Here, there are three tabs to choose from. The Passwords page showcases the strength of your passwords alongside how many you have. With any weak ones, you must go in and manually alter them one by one. You can then organize these into different folders and add notes to them as well. Also, Windows users can open websites in Trend Micro’s Secure Browser which encrypts everything you type, hiding it from extensions and other third-party apps that may be trying to recover your password.
Then, you can head to the Secure Notes page which allows you to create the encrypted notes. However, there’s no sort of organization system like the folders in the password section, which is a shame. Instead, you can sort items by name or recently used, but that’s it.
Also, as mentioned before, there’s no attachment section for these notes. So, they’re just walls of text. They may be encrypted, but they’re not very interesting.
Finally, there’s the Form Filling page. This space allows you to fill in basic info, phone and email, mailing address and one credit card. Once done, the password manager will automatically fill in these respective fields whenever you come across them. However, you can only input one of each which is quite limiting.
For example, if you have a debit and a credit card, you can only autofill one of them via this section. It’s unnecessarily limiting and this doesn’t change even with a paid plan.
That said, once the info is in place, autofill works seamlessly. Whenever you’re logging into something, the extension will automatically pop up asking if you’d like to use the tied account. Then, you click ‘Sign in’ and voila! It’s quite easy to do and isn’t as intrusive as other password managers, like Keeper. Also, if you’re logging in somewhere where you don’t have a tied password, the application will ask if you want to save it. A simple click will do the job.
However, despite the password save feature being so easy, this application only allows imports from LastPass or another Trend Micro password manager account. This is extremely limiting and makes it very difficult for users to streamline the startup process.
Trend Micro’s browser extension also contains the aforementioned password generator and the ability to add new password entries. Otherwise, nearly everything else is the same as the web app, though you need to head there to view things like secure notes.
As for the mobile application, you’re looking at something very similar to the web app as well. However, there’s one organizational change that addresses one of my complaints from the web space. Trend Micro’s mobile application comes with Secure Note categories.
Here, the application provides templates for bank accounts, passports, contacts and other important information. This is a nice touch that the main web application needs!
Finally, on the web app, you can customize automatic sign-ins, auto form fillings and more. Instead of Trend Micro popping up for you to confirm every login, the application will do so automatically. That and you can select between different websites that Trend Micro won’t save or appear during. These are considered exceptions within the app.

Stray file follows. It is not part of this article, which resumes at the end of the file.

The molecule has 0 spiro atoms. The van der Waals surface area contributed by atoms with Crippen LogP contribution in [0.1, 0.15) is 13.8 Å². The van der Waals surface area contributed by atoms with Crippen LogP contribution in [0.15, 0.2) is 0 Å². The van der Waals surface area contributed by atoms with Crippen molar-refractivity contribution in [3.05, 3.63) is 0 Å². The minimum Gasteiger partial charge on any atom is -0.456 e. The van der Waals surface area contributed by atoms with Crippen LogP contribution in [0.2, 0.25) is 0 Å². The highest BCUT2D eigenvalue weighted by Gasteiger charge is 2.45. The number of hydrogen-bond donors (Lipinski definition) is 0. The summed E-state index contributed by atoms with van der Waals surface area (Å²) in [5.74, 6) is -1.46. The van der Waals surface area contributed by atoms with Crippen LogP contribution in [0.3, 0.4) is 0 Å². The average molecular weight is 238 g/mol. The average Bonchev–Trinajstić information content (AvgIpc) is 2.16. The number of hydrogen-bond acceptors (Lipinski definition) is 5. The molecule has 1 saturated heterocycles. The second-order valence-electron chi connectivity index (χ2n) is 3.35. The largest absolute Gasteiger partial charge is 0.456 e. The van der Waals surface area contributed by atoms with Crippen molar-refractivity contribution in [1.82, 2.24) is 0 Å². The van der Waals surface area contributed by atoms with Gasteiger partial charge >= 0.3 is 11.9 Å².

Trend Micro Security
Unlike Dashlane, 1Password or nearly any other password manager, Trend Micro lacks two-factor authentication across all of its platforms. The mobile application does support a Touch ID fingerprint scanner for smartphones, but none of the other platforms do. And a user without a smartphone will be missing out as well.
Also, while the platform shows you how safe your passwords are, it ironically doesn’t reveal how it encrypts your information. One can assume Trend Micro uses the industry standard AES-256 style of encryption, but it’s strange that the company doesn’t share this info.
As mentioned, the security browser is a nice touch regarding privacy, however. If you’re a Windows user, this browser encrypts all of your financial information as you enter it. This ensures nobody can steal your most sensitive data.
Trend Micro Customer Support
Trend Micro’s support can be compared to SplashID’s in that there isn’t a wide variety of options, though this one fares a little better than its competitor. Anyone on Trend Micro can use the platform’s chat service, which is available during specific times every day. All of these chats are handled by a single representative via Facebook Messenger.
The one-person support team is both good and bad. It could pay off because it means you’re always dealing with someone who knows who you are, instead of someone new each time you contact them. However, having only one person available means you’ll have to wait for answers more often than you’d like.
To cater to this, Trend Micro has a bare-bones FAQ section that will answer your basic questions. From here, you can also check out the platform’s forum that anyone can post on and receive a decent answer from employees or other community members.
I posted on the forum to inquire about a refund, and I was given an answer within two hours of asking, which isn’t too bad of a response time. It’s here where you want to ask a lot of your questions since the direct support team will take a little longer to get anywhere if you’re asking during a crowded time.